In this recurring feature in The Wesleyan Connection, we highlight some of the latest news stories about Wesleyan and our alumni.
Recent Wesleyan News
Sharon Belden Castonguay, director of the Gordon Career Center, offers career advice for young people just starting out.
2. The Times Literary Supplement: “Multiple Lives”
Hirsh Sawhney, assistant professor of English, coordinator of South Asian studies, explores the “complicated existence” of Mahatma Gandhi.
3. The Washington Post: “The Delight of Being Inconspicuous in a World That’s Always Watching Us”
President Michael Roth reviews a new book, How to Disappear: Notes on Invisibility in a Time of Transparency, by Akiko Busch.
4. The Middletown Press: “For Wesleyan Film Class Project, Students Learn About Themselves and Their Subjects”
For the past three years, students in a documentary film class have been encouraged to “get outside campus, in Middletown and other nearby areas, to build a relationship with their subjects during the filming process to more accurately portray them on screen.”
5. E-International Relations: “A Looming Peace for Afghanistan’s Long, Hard War?”
In this essay, Retired Officer Teaching Fellow Robert Cassidy greets news of “progress with Special Envoy Khalilzad’s recent talks with the Taliban and their Pakistani sponsors in Qatar” with some optimism. He writes, “However, there are also reasons for much caution and some alarm about the current progress and the potential for peace in Afghanistan since the deliberations and decisions about many previously intractable issues still require prudence and patience.”
Recent Alumni News
- The Atlantic: “The Democrat Who Wants to Stop the Rage: Senator Michael Bennet [’87, Hon. ’12] of Colorado is quietly and seriously thinking about a run for president”
Atlantic staff writer Edward-Isaac Dovere writes about Colorado Senator Bennet’s tour through northeast Iowa: “Sitting under a framed ticket from an old Obama town-hall meeting, down in the basement of a farmhouse surrounded by snowy fields of corn and soybeans, I tell Michael Bennet that an Iowa Democrat who’d come to hear him speak compared him to pea soup. Good pea soup, hearty. But still pea soup, in a 2020 primary field that has sizzling fajitas and cake on the table.
“Some politicians might have been insulted. Bennet smiles. ‘There’s something to that,’ he says.”
Eli Stokols, a White House reporter based in the Los Angeles Times Washington, D.C., bureau. writes: “John Hickenlooper, the two-term former Democratic governor of Colorado, entered a crowded presidential field Monday, casting himself as an experienced executive with a record of progressive achievement who can deliver on his party’s chief objective: defeating President Trump.”
“Food and Drug Commissioner Scott Gottlieb [’94], who used his post to tackle difficult public health issues from youth vaping to opioid addiction—surprising early skeptics worried about his drug industry ties—resigned Tuesday, effective in about a month. Gottlieb, who has been community weekly to Washington from his home in Connecticut, said he wants to spend more time with his family.” The article, written by Laurie McGinley, Lenny Bernstein, and Josh Dawsey, quotes Gottlieb as calling this “a very hard decision,” and “the best job I will ever have.”
4. The Journal of Blacks in Higher Education: “Seven Black Scholars in the U.S. from Foreign Nations Have Been Awarded Rhodes Scholarships”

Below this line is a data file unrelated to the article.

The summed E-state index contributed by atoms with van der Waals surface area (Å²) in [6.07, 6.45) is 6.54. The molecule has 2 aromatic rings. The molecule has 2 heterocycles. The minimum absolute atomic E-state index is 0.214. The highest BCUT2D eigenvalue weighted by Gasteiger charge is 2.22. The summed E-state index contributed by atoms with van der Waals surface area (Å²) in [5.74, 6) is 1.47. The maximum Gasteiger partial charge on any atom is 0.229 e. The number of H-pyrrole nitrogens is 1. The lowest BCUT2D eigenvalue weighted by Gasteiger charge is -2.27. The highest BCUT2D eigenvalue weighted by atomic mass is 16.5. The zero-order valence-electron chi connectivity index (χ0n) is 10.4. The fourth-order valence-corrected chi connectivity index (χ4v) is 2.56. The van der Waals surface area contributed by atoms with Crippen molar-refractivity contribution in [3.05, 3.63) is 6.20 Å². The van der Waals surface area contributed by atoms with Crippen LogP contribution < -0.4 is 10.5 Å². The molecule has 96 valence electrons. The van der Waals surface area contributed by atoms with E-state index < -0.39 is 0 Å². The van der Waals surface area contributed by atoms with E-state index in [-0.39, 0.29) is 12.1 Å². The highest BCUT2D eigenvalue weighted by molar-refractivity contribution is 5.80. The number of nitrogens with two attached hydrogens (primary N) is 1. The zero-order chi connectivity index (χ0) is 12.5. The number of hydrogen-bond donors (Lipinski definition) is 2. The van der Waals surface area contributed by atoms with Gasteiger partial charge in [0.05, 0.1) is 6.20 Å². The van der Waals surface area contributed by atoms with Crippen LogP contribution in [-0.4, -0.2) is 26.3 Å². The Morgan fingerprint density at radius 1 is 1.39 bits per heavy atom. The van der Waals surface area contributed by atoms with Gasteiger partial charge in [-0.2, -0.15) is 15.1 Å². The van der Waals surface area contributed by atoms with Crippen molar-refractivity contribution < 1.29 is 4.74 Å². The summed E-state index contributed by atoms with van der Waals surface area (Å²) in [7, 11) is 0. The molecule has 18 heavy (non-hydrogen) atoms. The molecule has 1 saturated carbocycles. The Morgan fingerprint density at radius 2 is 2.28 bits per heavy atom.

”The Rhodes Trust has recently announced the 2019 cohort of Rhodes Scholars selected from Rhodes constituencies outside the United States. There are 16 international Rhodes Scholars who are attending or have recently graduated from American colleges and universities. Out of the 16 international scholars at American educational institutions who have been awarded Rhodes Scholarships, seven are Black.” Claudia Kahindi ’18, a development assistant at Legal Outreach in New York City, is one of these scholars; she is from Kenya. At Wesleyan she served on the Wesleyan Student Assembly and the board of the Patricelli Center for Social Entrepreneurship. A College of Social Studies major with an African Studies minor, she graduated with honors.
John Williams writes: “The New York Review of Books has installed two editors to lead the magazine after being without a top editor since the sudden departure of Ian Buruma in September. Rea Hederman, the publisher of the intellectual journal, announced Monday that Emily Greenhouse [’08], 32, and Gabriel Winslow-Yost, 33, have been named co-editors, and that Daniel Mendelsohn, a longtime contributor to the Review, will assume the newly created role of editor at large.”
6. Deadline Hollywood—“Sundance Institute Unveils 2019 Screenwriters Intensive Fellows”
“The Sundance Institute announced today the 11 screenwriters that have been selected to participate in their 7th annual Screenwriters Intensive in Los Angeles which is set to take place Feb. 28-March 1…. Justin Denis [’08] is a Nuyorican filmmaker from New York City’s Lower East Side. His first short film, 8 Million Miles From Hintahood, was an official selection at the 2018 Blackstar and Urbanworld Film Festivals, among others.” He will be working on his project, Beware of the Boomerang.
7. Hartford Courant: “From Abe to RBG to Oprah: Great and Famous Americans As Never Seen Before”
A poll on who were the greatest Americans “got painter Jac Lahav [’00] thinking about the nature and perception of greatness. The result of that musing is his own interpretation of ‘great Americans,’ an exhibit titled The Great Americans on view at Florence Griswold Museum in Old Lyme.
“‘Maybe the series should have a question mark at the end of it: The Great Americans?’ Lahav says. ‘It’s not so polemic that way. It starts a conversation about who are great Americans. Our perceptions change and grow, as to who people are and how we see their roles in history.’” The exhibit is open until May 12.